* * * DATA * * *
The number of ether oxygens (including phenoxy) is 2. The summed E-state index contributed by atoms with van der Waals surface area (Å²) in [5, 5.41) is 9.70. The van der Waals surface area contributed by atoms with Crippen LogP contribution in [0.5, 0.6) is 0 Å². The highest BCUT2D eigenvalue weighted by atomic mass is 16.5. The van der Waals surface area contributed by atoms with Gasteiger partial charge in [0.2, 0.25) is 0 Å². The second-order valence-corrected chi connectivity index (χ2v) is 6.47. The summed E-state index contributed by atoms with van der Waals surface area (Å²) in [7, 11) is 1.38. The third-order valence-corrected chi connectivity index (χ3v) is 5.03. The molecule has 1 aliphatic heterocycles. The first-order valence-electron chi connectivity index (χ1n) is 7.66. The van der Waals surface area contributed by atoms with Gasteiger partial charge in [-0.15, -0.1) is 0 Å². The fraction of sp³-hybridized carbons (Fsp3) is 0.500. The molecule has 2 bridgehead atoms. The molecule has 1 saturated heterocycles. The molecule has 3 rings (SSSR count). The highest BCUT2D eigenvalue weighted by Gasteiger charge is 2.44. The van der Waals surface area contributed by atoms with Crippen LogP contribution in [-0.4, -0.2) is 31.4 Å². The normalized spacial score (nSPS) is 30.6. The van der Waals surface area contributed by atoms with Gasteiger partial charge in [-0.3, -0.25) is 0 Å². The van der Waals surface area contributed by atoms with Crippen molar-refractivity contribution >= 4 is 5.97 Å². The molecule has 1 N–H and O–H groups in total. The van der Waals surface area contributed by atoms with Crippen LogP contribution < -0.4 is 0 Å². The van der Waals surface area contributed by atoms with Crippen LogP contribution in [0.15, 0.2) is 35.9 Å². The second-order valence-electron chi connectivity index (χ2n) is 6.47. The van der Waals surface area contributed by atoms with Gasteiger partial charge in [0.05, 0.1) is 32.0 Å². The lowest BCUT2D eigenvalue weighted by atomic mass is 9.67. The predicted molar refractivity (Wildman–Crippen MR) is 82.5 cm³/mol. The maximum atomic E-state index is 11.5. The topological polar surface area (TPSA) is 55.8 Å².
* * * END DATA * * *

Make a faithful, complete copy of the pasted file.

The number of ether oxygens (including phenoxy) is 2. The summed E-state index contributed by atoms with van der Waals surface area (Å²) in [5, 5.41) is 9.70. The van der Waals surface area contributed by atoms with Crippen LogP contribution in [0.5, 0.6) is 0 Å². The highest BCUT2D eigenvalue weighted by atomic mass is 16.5. The van der Waals surface area contributed by atoms with Gasteiger partial charge in [0.2, 0.25) is 0 Å². The second-order valence-corrected chi connectivity index (χ2v) is 6.47. The summed E-state index contributed by atoms with van der Waals surface area (Å²) in [7, 11) is 1.38. The third-order valence-corrected chi connectivity index (χ3v) is 5.03. The molecule has 1 aliphatic heterocycles. The first-order valence-electron chi connectivity index (χ1n) is 7.66. The van der Waals surface area contributed by atoms with Gasteiger partial charge in [-0.15, -0.1) is 0 Å². The fraction of sp³-hybridized carbons (Fsp3) is 0.500. The molecule has 2 bridgehead atoms. The molecule has 1 saturated heterocycles. The molecule has 3 rings (SSSR count). The highest BCUT2D eigenvalue weighted by Gasteiger charge is 2.44. The van der Waals surface area contributed by atoms with Crippen LogP contribution in [-0.4, -0.2) is 31.4 Å². The normalized spacial score (nSPS) is 30.6. The van der Waals surface area contributed by atoms with Gasteiger partial charge in [-0.3, -0.25) is 0 Å². The van der Waals surface area contributed by atoms with Crippen molar-refractivity contribution >= 4 is 5.97 Å². The molecule has 1 N–H and O–H groups in total. The van der Waals surface area contributed by atoms with Crippen LogP contribution < -0.4 is 0 Å². The van der Waals surface area contributed by atoms with Crippen LogP contribution in [0.15, 0.2) is 35.9 Å². The second-order valence-electron chi connectivity index (χ2n) is 6.47. The van der Waals surface area contributed by atoms with Gasteiger partial charge in [0.05, 0.1) is 32.0 Å². The lowest BCUT2D eigenvalue weighted by atomic mass is 9.67. The predicted molar refractivity (Wildman–Crippen MR) is 82.5 cm³/mol. The maximum atomic E-state index is 11.5. The topological polar surface area (TPSA) is 55.8 Å².